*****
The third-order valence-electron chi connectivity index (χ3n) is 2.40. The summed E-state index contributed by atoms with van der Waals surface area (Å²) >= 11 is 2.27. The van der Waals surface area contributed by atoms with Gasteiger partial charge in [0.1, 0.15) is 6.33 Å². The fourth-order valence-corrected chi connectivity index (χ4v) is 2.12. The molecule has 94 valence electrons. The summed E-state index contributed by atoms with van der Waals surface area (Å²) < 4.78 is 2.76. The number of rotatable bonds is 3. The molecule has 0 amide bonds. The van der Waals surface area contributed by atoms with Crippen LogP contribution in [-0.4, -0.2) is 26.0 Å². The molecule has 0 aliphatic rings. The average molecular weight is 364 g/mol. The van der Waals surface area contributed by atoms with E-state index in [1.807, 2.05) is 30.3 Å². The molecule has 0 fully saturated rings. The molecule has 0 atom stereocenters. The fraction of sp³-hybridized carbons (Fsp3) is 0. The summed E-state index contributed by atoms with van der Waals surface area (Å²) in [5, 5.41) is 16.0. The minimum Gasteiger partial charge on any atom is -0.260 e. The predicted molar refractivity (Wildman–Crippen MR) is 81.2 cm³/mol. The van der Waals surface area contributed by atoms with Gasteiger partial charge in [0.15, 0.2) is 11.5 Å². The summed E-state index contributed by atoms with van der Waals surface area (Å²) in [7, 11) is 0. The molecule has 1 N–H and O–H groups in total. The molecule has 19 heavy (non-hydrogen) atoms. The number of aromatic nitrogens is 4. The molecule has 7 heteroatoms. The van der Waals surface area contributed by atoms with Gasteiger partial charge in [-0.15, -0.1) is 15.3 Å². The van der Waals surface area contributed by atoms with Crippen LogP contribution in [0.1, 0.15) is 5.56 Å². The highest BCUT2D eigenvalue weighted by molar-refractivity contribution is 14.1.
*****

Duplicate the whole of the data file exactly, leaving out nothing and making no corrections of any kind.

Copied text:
The third-order valence-electron chi connectivity index (χ3n) is 2.40. The summed E-state index contributed by atoms with van der Waals surface area (Å²) >= 11 is 2.27. The van der Waals surface area contributed by atoms with Gasteiger partial charge in [0.1, 0.15) is 6.33 Å². The fourth-order valence-corrected chi connectivity index (χ4v) is 2.12. The molecule has 94 valence electrons. The summed E-state index contributed by atoms with van der Waals surface area (Å²) < 4.78 is 2.76. The number of rotatable bonds is 3. The molecule has 0 amide bonds. The van der Waals surface area contributed by atoms with Crippen LogP contribution in [-0.4, -0.2) is 26.0 Å². The molecule has 0 aliphatic rings. The average molecular weight is 364 g/mol. The van der Waals surface area contributed by atoms with E-state index in [1.807, 2.05) is 30.3 Å². The molecule has 0 fully saturated rings. The molecule has 0 atom stereocenters. The fraction of sp³-hybridized carbons (Fsp3) is 0. The summed E-state index contributed by atoms with van der Waals surface area (Å²) in [5, 5.41) is 16.0. The minimum Gasteiger partial charge on any atom is -0.260 e. The predicted molar refractivity (Wildman–Crippen MR) is 81.2 cm³/mol. The van der Waals surface area contributed by atoms with Gasteiger partial charge in [0.15, 0.2) is 11.5 Å². The summed E-state index contributed by atoms with van der Waals surface area (Å²) in [7, 11) is 0. The molecule has 1 N–H and O–H groups in total. The molecule has 19 heavy (non-hydrogen) atoms. The number of aromatic nitrogens is 4. The molecule has 7 heteroatoms. The van der Waals surface area contributed by atoms with Gasteiger partial charge in [-0.15, -0.1) is 15.3 Å². The van der Waals surface area contributed by atoms with Crippen LogP contribution in [0.1, 0.15) is 5.56 Å². The highest BCUT2D eigenvalue weighted by molar-refractivity contribution is 14.1.